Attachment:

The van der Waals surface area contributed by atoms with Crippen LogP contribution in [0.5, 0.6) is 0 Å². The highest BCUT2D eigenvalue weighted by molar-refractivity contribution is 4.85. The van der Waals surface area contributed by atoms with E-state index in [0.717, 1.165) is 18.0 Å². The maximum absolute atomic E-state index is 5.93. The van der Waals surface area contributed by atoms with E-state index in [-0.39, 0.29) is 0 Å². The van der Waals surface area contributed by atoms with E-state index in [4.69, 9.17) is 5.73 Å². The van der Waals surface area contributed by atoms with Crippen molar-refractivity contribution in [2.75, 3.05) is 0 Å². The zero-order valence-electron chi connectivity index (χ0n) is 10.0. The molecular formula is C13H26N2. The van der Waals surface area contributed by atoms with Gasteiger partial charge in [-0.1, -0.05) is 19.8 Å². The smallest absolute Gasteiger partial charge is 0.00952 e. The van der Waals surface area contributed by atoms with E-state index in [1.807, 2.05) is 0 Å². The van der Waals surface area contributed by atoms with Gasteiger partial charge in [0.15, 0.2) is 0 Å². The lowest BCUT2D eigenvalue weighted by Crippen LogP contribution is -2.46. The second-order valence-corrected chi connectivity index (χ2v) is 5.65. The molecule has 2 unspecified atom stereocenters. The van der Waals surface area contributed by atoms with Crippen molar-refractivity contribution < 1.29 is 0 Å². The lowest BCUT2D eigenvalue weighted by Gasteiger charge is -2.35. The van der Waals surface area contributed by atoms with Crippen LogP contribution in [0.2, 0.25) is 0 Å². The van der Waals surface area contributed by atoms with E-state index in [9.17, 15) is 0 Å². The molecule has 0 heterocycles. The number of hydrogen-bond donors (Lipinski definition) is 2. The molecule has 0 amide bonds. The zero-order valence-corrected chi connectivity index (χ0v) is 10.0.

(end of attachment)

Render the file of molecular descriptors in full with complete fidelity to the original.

The van der Waals surface area contributed by atoms with Crippen LogP contribution in [0.5, 0.6) is 0 Å². The highest BCUT2D eigenvalue weighted by molar-refractivity contribution is 4.85. The van der Waals surface area contributed by atoms with E-state index in [0.717, 1.165) is 18.0 Å². The maximum absolute atomic E-state index is 5.93. The van der Waals surface area contributed by atoms with E-state index in [-0.39, 0.29) is 0 Å². The van der Waals surface area contributed by atoms with E-state index in [4.69, 9.17) is 5.73 Å². The van der Waals surface area contributed by atoms with Crippen molar-refractivity contribution in [2.75, 3.05) is 0 Å². The zero-order valence-electron chi connectivity index (χ0n) is 10.0. The molecular formula is C13H26N2. The van der Waals surface area contributed by atoms with Gasteiger partial charge in [-0.1, -0.05) is 19.8 Å². The smallest absolute Gasteiger partial charge is 0.00952 e. The van der Waals surface area contributed by atoms with E-state index in [1.807, 2.05) is 0 Å². The van der Waals surface area contributed by atoms with Gasteiger partial charge in [0.15, 0.2) is 0 Å². The lowest BCUT2D eigenvalue weighted by Crippen LogP contribution is -2.46. The second-order valence-corrected chi connectivity index (χ2v) is 5.65. The molecule has 2 unspecified atom stereocenters. The van der Waals surface area contributed by atoms with Crippen molar-refractivity contribution < 1.29 is 0 Å². The lowest BCUT2D eigenvalue weighted by Gasteiger charge is -2.35. The van der Waals surface area contributed by atoms with Crippen LogP contribution in [0.2, 0.25) is 0 Å². The van der Waals surface area contributed by atoms with E-state index in [9.17, 15) is 0 Å². The molecule has 0 heterocycles. The number of hydrogen-bond donors (Lipinski definition) is 2. The molecule has 0 amide bonds. The zero-order valence-corrected chi connectivity index (χ0v) is 10.0.